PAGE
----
MoHS students take this course through their base schools and are included in the base school number.
Individual student goals may lead them to participate in one of many Albemarle County Public Schools sponsored sports or activities. ACPS student-athletes are met with highly qualified coaches and mentors that help them reach team and individual aspirations. ACPS students continue to earn opportunities to compete beyond local, district, or even regional levels and match up at both state and national competitions every year. Students participating in sports and activities have also secured opportunities to continue at the college level, and some have even found success at the professional level.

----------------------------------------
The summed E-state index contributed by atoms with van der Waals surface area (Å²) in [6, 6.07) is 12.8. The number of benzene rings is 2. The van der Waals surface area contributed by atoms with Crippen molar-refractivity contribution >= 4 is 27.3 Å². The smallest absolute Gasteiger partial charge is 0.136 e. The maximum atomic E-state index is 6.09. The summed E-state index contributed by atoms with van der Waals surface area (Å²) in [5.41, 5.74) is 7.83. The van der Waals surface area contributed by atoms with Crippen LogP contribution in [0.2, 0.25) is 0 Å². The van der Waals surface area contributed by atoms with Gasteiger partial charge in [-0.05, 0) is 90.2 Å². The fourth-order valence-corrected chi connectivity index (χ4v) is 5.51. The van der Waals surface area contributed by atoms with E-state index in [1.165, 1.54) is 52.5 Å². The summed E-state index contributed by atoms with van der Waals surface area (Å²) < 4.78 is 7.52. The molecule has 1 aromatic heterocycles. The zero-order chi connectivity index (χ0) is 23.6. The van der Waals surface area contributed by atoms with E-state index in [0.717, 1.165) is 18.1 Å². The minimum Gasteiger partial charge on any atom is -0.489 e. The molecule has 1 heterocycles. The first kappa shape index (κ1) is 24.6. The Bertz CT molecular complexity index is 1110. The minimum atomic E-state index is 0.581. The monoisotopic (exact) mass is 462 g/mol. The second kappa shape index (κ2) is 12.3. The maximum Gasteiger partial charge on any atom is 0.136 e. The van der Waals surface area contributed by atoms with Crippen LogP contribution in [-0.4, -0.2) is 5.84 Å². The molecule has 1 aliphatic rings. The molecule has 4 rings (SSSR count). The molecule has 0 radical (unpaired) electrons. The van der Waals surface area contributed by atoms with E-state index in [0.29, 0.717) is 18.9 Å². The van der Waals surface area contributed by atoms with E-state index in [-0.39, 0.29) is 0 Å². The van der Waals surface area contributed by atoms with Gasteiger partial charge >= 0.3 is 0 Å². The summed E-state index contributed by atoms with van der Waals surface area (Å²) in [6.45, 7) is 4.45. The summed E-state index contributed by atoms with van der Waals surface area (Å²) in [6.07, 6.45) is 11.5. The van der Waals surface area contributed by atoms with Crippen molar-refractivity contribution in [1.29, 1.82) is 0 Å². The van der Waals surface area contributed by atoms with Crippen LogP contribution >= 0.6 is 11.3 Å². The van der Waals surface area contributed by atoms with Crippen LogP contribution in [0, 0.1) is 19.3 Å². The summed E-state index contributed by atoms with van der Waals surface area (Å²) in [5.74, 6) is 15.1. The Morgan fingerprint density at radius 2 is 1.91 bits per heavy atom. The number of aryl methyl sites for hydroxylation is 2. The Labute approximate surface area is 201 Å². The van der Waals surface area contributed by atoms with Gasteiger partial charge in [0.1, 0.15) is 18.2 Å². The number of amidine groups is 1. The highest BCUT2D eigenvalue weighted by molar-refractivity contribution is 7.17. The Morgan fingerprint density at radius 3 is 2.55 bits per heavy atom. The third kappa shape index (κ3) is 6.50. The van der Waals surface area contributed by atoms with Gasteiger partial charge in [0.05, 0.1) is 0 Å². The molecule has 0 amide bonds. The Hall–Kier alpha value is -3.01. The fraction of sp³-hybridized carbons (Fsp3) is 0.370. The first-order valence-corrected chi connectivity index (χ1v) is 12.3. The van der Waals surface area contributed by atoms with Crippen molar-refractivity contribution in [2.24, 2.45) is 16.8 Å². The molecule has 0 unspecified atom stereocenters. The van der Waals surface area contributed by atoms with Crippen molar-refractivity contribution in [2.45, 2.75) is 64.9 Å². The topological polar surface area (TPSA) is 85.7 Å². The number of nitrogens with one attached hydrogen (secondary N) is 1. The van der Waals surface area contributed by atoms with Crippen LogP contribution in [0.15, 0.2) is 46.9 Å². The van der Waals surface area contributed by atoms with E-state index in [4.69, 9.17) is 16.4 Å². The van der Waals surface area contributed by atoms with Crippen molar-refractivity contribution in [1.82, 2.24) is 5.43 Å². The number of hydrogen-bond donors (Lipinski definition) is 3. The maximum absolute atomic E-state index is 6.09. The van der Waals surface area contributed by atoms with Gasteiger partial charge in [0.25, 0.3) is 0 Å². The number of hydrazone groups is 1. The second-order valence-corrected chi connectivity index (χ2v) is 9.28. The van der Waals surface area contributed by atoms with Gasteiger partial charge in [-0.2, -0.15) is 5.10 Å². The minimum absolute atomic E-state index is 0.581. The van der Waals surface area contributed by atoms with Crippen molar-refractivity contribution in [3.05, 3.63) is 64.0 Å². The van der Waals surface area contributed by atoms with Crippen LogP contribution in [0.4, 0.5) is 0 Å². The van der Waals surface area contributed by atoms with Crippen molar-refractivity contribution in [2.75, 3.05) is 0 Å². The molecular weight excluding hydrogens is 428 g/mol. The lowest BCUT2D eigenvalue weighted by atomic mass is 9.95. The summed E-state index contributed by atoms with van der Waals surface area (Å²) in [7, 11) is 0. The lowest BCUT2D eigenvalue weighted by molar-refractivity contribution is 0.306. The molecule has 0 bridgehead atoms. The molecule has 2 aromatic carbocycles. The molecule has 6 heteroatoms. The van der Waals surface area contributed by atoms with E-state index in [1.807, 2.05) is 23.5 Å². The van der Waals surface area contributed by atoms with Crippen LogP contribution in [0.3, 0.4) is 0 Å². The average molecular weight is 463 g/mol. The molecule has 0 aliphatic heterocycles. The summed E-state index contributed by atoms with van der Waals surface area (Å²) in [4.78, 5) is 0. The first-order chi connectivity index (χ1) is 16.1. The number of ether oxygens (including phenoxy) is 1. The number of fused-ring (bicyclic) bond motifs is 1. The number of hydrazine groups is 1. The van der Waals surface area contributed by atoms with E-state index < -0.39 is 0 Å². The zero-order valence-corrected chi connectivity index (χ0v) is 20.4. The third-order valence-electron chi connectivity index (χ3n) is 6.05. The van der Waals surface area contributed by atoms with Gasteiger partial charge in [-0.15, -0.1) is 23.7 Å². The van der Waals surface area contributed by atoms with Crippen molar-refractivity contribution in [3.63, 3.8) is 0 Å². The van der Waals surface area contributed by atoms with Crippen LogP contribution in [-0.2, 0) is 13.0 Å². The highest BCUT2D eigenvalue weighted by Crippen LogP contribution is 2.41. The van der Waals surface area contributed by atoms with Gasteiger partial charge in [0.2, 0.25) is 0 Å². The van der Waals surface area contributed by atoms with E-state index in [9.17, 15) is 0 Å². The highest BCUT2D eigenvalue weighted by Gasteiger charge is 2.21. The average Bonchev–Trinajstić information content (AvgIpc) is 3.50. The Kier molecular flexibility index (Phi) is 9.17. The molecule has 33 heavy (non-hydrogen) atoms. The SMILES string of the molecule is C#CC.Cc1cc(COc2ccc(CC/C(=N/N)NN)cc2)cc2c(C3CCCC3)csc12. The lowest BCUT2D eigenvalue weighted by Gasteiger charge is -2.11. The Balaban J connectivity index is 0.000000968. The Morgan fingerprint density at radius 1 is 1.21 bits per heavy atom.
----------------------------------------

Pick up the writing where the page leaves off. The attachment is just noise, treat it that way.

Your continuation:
English as a Second or Other Language Program (ESOL)
Albemarle County’s International and English for Speakers of Other Languages (ESOL) Program recognizes the rich cultural, economic, and intellectual resources that our multilingual students bring to the community. We welcome our linguistically and culturally diverse students and families and seek to ensure their academic, civic, and economic success.
On-Time Graduation rates for English Learners - Numeric Data
|All ACPS Students||90||92||93||92||93||95||94||95||95|
|ACPS English Learners (ELs)||72||67||81||82||82||69||88||68||85|
|State English Learners||69||74||75||74||72||71||68||68||n/a|